Millions of people around the world live with acute or chronic pain, and their desperate attempts to alleviate it; has made prescription painkillers a billion dollar industry. Fortunately, nature has provided us with numerous herbs that contain significant analgesic properties. While not all of these foods are as aggressive as prescription painkillers, they are much safer to consume and lack their unpleasant side effects.
White willow is the most famous of the 300 willow species, and its bark enjoys a time-honored reputation as a natural analgesic. The Chinese were known to use white willow bark for pain relief as far back as 500 B.C. In the West, American Indians often used it to treat inflammation.
White willow works as a painkiller because it contains a glucoside called salicin, which possesses proven anti-inflammatory and anti-neuralgic properties.
White pillow bark can be consumed in powdered or tincture form. It is a much more natural painkiller than Aspirin, whose principal ingredient is actually salicin.
Turmeric has been used in traditional medicine for centuries to treat sprains, bruises, and inflammation in the joints and stomach, The active ingredient is the rich concentrations of curcumin, a compound with proven anti-cancer, antioxidant, and analgesic properties. It is now known that curcumin can decrease inflammatory pain in rats. Turmeric powder is usually added to curries and other rice dishes, but it can also be taken as a health supplement.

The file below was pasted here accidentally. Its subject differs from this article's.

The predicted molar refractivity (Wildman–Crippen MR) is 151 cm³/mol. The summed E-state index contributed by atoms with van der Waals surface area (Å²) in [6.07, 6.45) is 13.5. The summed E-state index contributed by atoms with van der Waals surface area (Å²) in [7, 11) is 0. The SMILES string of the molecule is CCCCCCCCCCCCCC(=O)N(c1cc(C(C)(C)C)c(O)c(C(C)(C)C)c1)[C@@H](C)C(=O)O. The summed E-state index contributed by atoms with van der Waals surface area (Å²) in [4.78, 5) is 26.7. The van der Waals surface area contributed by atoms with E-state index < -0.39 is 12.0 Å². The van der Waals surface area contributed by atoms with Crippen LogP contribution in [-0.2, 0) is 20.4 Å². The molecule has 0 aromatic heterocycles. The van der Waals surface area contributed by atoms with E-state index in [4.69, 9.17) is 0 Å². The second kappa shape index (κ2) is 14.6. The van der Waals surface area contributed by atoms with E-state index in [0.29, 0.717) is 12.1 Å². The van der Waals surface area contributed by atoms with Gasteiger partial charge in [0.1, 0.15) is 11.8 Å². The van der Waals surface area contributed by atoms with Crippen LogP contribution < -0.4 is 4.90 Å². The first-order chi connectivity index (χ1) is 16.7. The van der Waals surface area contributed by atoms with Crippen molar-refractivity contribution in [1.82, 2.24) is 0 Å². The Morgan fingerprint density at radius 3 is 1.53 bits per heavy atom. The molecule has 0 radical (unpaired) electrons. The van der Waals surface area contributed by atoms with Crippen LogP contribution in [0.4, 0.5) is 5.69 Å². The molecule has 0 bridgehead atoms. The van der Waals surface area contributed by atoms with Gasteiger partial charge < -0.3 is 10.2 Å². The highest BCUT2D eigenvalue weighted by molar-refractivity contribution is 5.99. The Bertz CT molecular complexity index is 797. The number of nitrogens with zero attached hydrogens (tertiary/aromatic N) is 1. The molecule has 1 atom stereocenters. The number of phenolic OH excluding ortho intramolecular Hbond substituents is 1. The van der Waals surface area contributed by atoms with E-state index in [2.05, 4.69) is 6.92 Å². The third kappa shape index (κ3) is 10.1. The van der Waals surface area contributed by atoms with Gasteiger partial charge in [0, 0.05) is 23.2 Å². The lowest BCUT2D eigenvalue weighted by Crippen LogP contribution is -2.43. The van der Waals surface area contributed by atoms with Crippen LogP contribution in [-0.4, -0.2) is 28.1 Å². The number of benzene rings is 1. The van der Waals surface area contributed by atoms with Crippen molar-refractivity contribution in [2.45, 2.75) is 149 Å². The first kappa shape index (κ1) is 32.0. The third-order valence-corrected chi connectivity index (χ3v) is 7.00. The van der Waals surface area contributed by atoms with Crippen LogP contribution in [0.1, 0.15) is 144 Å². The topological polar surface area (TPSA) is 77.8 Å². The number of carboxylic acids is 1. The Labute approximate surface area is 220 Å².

Corydalis is another herb with a long history of use for pain relief. Chinese medicine is particularly fond of it, and often prescribes it for headaches, migraines, and menstrual pain. Corydalis was even recommended to individuals who suffered from back pain caused by muscle spasms and nerve problems.
Corydalis is commonly found in Chinese herbal stores. It can be purchased as granules, which should be dissolved in hot water and sipped throughout the day, or in capsule form.
Devil’s claw is a herb native to southern Africa. Devil’s claw contains three active ingredients – harpagoside, harpagide, and procumbine – that are responsible for its anti-inflammatory and analgesic properties. Devil’s claw is easy to find online or in health food stores. It is usually taken in powdered or tincture form, though it can also be drunk as a tea if you can tolerate its bitter taste.